The short answer is, it's the ethical standard for the way that realtors operate their business practices. The long answer is, it's a set of 17 sections, or "articles," that provide the standards for how realtors must conduct their business with clients, the public and other real estate professionals. You can download the full set of articles from the National Association of Realtors' website, but here's a flavor of the standards (the following are paraphrased):
Article 1: Act in the best interests of the client while treating all parties involved in a real estate transaction honestly.
Article 2: Realtors must not exaggerate, misrepresent or conceal pertinent facts relating to the property or the transaction.
Article 3: Realtors should cooperate with other real estate professionals unless it's not in the best interest of the client.
Article 4-5: Realtors must disclose any personal interest in a transaction.
Article 6-8: Rules against kickbacks and "envelopes under the table." Strict rules for keeping client money separate from the Realtor's own.
Article 9: Presenting documents and contracts in ways a layperson can understand.
Article 10: Rules prohibiting discrimination.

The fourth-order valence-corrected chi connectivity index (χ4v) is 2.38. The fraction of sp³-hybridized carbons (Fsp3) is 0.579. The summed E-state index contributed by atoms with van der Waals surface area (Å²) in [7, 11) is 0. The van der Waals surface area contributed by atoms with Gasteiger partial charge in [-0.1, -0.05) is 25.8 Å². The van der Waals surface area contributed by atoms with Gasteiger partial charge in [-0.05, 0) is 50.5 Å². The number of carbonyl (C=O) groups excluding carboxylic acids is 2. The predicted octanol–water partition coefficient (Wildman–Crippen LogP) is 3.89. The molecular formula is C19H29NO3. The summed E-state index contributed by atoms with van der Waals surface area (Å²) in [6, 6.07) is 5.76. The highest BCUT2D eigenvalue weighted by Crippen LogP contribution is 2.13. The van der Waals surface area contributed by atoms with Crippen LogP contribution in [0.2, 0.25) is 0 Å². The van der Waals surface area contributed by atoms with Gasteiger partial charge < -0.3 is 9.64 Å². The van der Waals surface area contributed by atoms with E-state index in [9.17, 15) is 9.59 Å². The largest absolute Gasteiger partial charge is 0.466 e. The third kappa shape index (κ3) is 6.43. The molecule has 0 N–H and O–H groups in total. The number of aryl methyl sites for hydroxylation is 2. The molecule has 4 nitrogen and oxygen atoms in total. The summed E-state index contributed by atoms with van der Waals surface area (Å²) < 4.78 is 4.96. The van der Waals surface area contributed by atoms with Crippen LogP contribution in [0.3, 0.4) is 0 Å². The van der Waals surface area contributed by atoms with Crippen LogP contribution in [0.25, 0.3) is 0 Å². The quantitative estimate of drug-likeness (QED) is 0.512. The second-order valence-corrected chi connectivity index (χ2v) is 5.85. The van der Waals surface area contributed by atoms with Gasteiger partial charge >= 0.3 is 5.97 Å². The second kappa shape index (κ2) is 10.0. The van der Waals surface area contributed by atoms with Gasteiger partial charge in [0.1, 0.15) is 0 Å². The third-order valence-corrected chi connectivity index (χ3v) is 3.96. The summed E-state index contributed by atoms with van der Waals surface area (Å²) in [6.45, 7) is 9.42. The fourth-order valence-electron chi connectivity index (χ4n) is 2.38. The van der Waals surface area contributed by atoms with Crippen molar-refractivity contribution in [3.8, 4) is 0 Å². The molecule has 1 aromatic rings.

Article 11: Realtors must act with professional competency at all times and not act outside their area of expertise.
Article 12: Realtors must be true and honest in their advertising and shall to seek to deceive in their images or listings.
Article 13: Don't break the law.
Article 14: Cooperate with NAR's investigation if charged with a violation.
Article 15: Realtors must not make false or reckless statements about their fellow professionals.
Article 16: No soliciting clients from another realtor.
Article 17: Rules for the mediation or arbitration of disputes.
Anyone can file a complaint with NAR is a realtor violates the code of ethics. Complaints begin at the local level, in one of the 1,200 local Realtors associations across the country. From there, NAR's Grievance Committee will assess the complaint and pass any violations matters to the Professional Standards Committee.
If a Realtor is found to have violated the code of ethics, then NAR can take disciplinary action against him. This can lead to a variety of outcomes ranging from mandated education programs to a letter of reprimand and a $5,000 fine.